## What Exerts a Force on a beam of Light?

I've been thinking about some really elementary ideas of light and I just can't get a handle on this. Everything on the electromagnetic spectrum travels at 3.0 x 10^8 m/s, but what force is exerted on these waves to travel at this speed and wouldn't newton's third law mean that there would need to be an equal reactionary force?

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 Quote by LukeJD I've been thinking about some really elementary ideas of light and I just can't get a handle on this. Everything on the electromagnetic spectrum travels at 3.0 x 10^8 m/s, but what force is exerted on these waves to travel at this speed and wouldn't newton's second law mean that there would need to be an equal reactionary force?
Why would there be a force?

Applying Newton's first law, for example would say that there isn't a force since it is already moving at c and no force is needed for it to maintain that.

Now, if you are asking of there's any recoil, even minuscule, when light is being emitted from an atom, let's say, then yes, but this is due entirely on the fact that light has a momentum.

Zz.

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 Quote by LukeJD I've been thinking about some really elementary ideas of light and I just can't get a handle on this. Everything on the electromagnetic spectrum travels at 3.0 x 10^8 m/s, but what force is exerted on these waves to travel at this speed and wouldn't newton's second law mean that there would need to be an equal reactionary force?
I don't quite see a simple connection between Newton's laws of motion and EM wave propagation, but even so: Newton's 2nd law says that a force is required to produce an acceleration; Newton's 1st law tells us that no force is needed to maintain a constant velocity.

## What Exerts a Force on a beam of Light?

btw, I want to preface this with "I don't know" I'm just trying to figure this out.

 Quote by ZapperZ Why would there be a force? Applying Newton's first law, for example would say that there isn't a force since it is already moving at c and no force is needed for it to maintain that.
That makes sense that it would not need a continual force to maintain it's velocity, but what initially forced the wave to that velocity?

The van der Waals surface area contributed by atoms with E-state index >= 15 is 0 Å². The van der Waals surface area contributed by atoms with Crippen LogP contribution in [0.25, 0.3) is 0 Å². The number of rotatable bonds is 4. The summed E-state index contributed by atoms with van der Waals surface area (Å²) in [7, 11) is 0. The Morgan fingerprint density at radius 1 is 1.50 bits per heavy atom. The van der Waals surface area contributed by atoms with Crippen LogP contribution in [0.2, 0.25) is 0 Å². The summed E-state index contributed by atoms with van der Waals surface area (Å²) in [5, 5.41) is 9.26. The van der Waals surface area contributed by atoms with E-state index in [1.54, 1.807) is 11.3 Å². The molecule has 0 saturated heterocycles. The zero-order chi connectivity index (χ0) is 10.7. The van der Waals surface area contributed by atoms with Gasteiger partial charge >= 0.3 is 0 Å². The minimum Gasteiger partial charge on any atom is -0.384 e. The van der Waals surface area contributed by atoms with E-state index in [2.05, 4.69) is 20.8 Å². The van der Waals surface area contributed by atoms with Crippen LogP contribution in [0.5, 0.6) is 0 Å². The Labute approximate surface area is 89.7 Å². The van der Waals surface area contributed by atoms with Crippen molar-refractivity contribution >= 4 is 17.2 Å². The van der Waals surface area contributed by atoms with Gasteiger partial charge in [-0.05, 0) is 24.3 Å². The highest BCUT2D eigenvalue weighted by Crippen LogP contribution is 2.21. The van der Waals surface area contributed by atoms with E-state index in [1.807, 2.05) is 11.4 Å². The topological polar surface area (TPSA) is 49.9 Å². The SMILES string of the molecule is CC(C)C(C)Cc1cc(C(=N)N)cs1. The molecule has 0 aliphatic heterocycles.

Quote by Doc Al I don't quite see a simple connection between Newton's laws of motion and EM wave propagation
Because light shows signs of particle-wave duality, wouldn't the particle be bound to the same newtonian laws?

EDIT: I saw where I messed up in the original post, for some reason I wrote Newton's "Second" law, when I meant the third. Excuse the error!

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 Quote by LukeJD That makes sense that it would not need a continual force to maintain it's velocity, but what initially forced the wave to that velocity?
Nothing. That's is the mistake most people make, and why Einstein was so smart. People want to apply the familiar rules on light, when they clearly do not work there. There is no F=ma. Instead, there is F=dp/dt. The only thing you can measure is that a body recoils or moves to preserve the conservation of momentum it interacts with light.

Zz.

 Quote by ZapperZ Nothing. That's is the mistake most people make, and why Einstein was so smart. People want to apply the familiar rules on light, when they clearly do not work there. There is no F=ma. Instead, there is F=dp/dt. The only thing you can measure is that a body recoils or moves to preserve the conservation of momentum it interacts with light. Zz.
So EM waves have their own set of laws that have nothing to do with classical physics right?

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 Quote by LukeJD So EM waves have their own set of laws that have nothing to do with classical physics right?
No, I was invoking Special Relativity. EM wave can certainly have classical physics description. After all, that's what Maxwell Equations are. However, there is no "force" in here that would apply to light, at least not in the sense that it needs one to be at c. Can light exert a "force"? Sure! That's why we know it has a momentum. But does it require one to be at c in vacuum? Nope.

Zz.
 the 'springiness' of space is the force you are looking for.
 Mentor It seems that you are thinking of a photon as a small pellet that must be accelerated from some initial speed to c. That is not the case. A photon is "born" travelling at c, it never travels at any slower speed, and it never accelerates to c.

 Quote by DaleSpam It seems that you are thinking of a photon as a small pellet that must be accelerated from some initial speed to c. That is not the case. A photon is "born" travelling at c, it never travels at any slower speed, and it never accelerates to c.
That's interesting, I did not know that. What book/text would you recommend for me to understand photon behavior more completely?

 Quote by granpa the 'springiness' of space is the force you are looking for.
Yes! Problem solved!
 The forces on a photon are: A) When the longitudinal momentum is changed; like when it is doppler-shifted, either up or down. Its momentum is p = E/c = hv/c, so when the photon energy changes, its longitudinal momentum also changes. Where is the recoil force? B) When it is deflected transvrsely, like in a prism or mirror (recall that p is a vector along direction of propagation).
 I am currently reading Einstein's Special and General Theories of Relativity. There is one part where he talks about light bending by gravity in space. When the light from a distant star passes by a large object in space the beam bends around the object due to its gravity. So essentially you are looking through that object. So forces can act on light. But when it is propagated it is already at maximum speed.